Twenty-three years after the Conservative Jewish movement began ordaining female rabbis, a woman has been tapped to lead its Rabbinical Assembly. Rabbi Julie Schonfeld, 43, will become executive vice president of the 1,600-member global body in July, succeeding Rabbi Joel Meyers, who will retire after 20 years in the position. With the appointment, the Conservative branch, which has 4.3 million members, becomes the first of the three major streams of Judaism to name a woman to lead the day-to-day operations of a rabbinical association.

The Episcopal bishop of Quincy, Illinois, who was poised to lead his small diocese to secede from the Episcopal Church in early November, abruptly announced his retirement, effective November 1, due to ill health. Keith Ackerman, 62, has been one of the most conservative bishops in the increasingly liberal U.S. church. His diocese is one of three that does not ordain women clergy, and he spoke out forcefully against the 2003 election of the openly gay bishop of New Hampshire.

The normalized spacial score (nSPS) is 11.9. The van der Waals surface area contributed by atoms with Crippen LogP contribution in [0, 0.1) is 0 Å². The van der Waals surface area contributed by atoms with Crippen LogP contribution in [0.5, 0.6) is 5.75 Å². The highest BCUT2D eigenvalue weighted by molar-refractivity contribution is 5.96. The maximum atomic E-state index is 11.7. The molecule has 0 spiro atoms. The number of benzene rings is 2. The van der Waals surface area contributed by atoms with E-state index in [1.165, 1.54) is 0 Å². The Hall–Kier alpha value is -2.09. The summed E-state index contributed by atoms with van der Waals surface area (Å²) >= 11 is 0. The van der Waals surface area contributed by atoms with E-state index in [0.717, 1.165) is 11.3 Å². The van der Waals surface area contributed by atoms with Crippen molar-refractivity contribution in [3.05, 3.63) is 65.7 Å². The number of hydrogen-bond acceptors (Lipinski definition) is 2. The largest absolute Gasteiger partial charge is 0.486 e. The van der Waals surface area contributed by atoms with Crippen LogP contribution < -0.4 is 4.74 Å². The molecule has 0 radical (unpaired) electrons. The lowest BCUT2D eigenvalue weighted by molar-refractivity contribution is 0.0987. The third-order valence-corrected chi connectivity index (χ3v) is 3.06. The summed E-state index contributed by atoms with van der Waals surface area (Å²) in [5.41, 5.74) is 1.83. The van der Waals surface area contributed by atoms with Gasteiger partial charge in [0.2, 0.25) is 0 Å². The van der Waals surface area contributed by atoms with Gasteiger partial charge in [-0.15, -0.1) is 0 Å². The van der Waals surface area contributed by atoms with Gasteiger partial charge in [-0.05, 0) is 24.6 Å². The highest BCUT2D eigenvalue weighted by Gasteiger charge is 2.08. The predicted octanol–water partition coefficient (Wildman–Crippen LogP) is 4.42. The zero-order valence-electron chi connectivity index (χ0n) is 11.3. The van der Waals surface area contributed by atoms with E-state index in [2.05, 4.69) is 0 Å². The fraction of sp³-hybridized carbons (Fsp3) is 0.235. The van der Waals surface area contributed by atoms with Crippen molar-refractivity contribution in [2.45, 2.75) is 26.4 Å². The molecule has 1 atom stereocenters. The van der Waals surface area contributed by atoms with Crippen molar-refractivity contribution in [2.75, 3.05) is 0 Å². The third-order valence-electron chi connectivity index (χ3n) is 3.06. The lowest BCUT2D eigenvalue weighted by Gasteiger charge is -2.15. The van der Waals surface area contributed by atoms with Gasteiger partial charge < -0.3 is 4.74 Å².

United Methodist minister Andrew Weaver, 61, who started a petition drive in 2007 against the recently approved George W. Bush library and think tank on the Southern Methodist University campus in Dallas, died October 22 of cardiac arrest. A pastor for years in the California-Nevada region of the UMC, Weaver became a psychologist and editor in New York. His wife, Carolyn Stapleton, serves as an associate pastor in Manhattan.